FEATURES | By Mark Lewis
Literary Lioness & Her Ojai Connections
Rediscovered in her 70s, Eve Babitz now reigns as the new literary lioness of Los Angeles, celebrated for puncturing the quaint notion that Southern California is a cultural wasteland. But when Babitz lays out her anti-wasteland case, Exhibit A is not the L.A. Philharmonic or LACMA; it’s the Ojai Music Festival.
“There were Evenings on the Roof and the Ojai Festivals for concerts in our wasteland,” she wrote in her first book, “Eve’s Hollywood,” first published in 1974. “The Ojai Festivals were sponsored by the ladies of Ojai, a small community of old ladies who were seduced by John Bauer, an Englishman, who did a lot of things in Los Angeles by dint of sheer charm and energy …”
Actually, the charming Mr. Bauer was from New York. But his wife, Helen, was indeed English. They founded the Festival here in 1947 with help from friends, including Eve’s father, Sol Babitz, a violinist with the 20th Century Fox orchestra, and her mother, Mae, an artist. Eve (born 1943) and her younger sister, Mirandi, would be dragged up to Ojai every June to attend the performances. Eve liked Ojai but disliked the concerts. She may have been Igor Stravinsky’s goddaughter, but she was not into avant-garde classical music.
While she was still a teenager, Eve began cutting a wild-child swath through the L.A. of the ‘60s and ‘70s, dating the likes of Jim Morrison and Harrison Ford, creating arty album-cover collages for Buffalo Springfield and the Byrds, partying at the legendary Barney’s Beanery with bad-boy artists like Ed Ruscha. Her autobiographical books and essays are heavily laced with sex, drugs and rock ‘n’ roll. So why, when she came to write “Eve’s Hollywood,” did she make such a fuss about sleepy little Ojai and its annual classical music festival?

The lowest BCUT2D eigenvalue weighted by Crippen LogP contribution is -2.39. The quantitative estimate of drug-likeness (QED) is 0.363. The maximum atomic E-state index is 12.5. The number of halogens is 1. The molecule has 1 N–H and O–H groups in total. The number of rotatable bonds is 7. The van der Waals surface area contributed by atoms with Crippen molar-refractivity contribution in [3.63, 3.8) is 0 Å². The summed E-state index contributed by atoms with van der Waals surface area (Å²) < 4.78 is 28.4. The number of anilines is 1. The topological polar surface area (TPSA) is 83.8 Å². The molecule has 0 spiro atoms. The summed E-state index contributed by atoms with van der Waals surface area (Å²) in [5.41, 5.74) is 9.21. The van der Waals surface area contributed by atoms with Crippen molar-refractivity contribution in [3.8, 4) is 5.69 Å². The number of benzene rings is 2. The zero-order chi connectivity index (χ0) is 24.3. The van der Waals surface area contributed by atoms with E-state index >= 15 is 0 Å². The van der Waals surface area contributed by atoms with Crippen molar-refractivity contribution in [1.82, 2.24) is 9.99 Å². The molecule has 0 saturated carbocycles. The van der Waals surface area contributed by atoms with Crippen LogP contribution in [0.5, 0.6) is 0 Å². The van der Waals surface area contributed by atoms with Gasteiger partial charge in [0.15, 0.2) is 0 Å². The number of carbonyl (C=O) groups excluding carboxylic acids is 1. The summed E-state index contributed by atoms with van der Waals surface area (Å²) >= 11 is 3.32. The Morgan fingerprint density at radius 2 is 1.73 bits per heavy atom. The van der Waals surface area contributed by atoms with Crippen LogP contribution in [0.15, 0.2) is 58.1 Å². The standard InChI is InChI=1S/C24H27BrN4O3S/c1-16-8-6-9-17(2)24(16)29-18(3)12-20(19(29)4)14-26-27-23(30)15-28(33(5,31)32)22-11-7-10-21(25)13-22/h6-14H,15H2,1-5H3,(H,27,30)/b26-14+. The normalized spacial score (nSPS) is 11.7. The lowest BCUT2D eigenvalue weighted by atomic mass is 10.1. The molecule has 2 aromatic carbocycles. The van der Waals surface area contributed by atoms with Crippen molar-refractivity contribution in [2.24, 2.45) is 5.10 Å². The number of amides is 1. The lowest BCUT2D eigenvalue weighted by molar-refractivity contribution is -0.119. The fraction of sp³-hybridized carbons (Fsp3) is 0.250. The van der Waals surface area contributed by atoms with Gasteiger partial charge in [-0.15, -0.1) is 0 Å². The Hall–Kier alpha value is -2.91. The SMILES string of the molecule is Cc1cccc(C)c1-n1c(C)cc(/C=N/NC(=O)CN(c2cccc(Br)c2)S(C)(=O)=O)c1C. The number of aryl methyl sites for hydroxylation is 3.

We tried to ask her, but Eve these days is very reclusive, and we could not snag an interview. Fortunately, we stumbled across a piece she wrote about the Festival for Westways magazine back in 1995. It was reprinted last fall in her latest book, “I Used To Be Charming,” a collection of her magazine pieces. You’ll find it reprinted (with permission) in this issue beginning on Page 81. But there’s more to the story of Eve and Ojai than she revealed to the readers of Westways. We poked around in her other books to dig up more clues.
Clue No. 1: The ruby-handled letter opener. Eve describes it in her Westways piece as a souvenir from China belonging to one Mrs. Grant, a kindly Ojai dowager who hosted the Babitz family in her stone house each year when they came up for the festival Mrs. Grant had kittens too, which Eve and her sister “considered just further evidence that the best place on earth was Ojai.” But in “Eve’s Hollywood,” she tells a slightly darker version:
“In her study was a knife brought back from the Orient by her brother in 1903 or something and it had a carved red ruby handle which I coveted each year until I stole it. I was so overwhelmed by what I had done that I buried the knife in our back yard when I got home and never looked at it again.”
Presumably, Mrs. Grant’s ruby-handled letter opener still lies buried in the former Babitz back yard on Cheremoya Avenue in Hollywood, waiting to puzzle some future archeologist who happens to dig it up.
Clue No. 2: “Marcel Duchamp and Eve Babitz,” Julian Wasser’s famous 1963 photograph of a nude Eve playing chess with a fully clothed Duchamp in a Pasadena museum gallery. She was 20; the Kennedy assassination was a month away; the ‘60s were about to kick into gear. The photo remains iconic, the go-to image people choose to illustrate the moment the L.A. art scene emerged from the wasteland and placed itself on the map. How did Eve come to pose for Wasser? The story begins several days earlier, when the Pasadena Art Museum (now the Norton Simon) held a private, invitation-only party at the Hotel Green to celebrate the opening of its now-legendary Duchamp retrospective exhibit.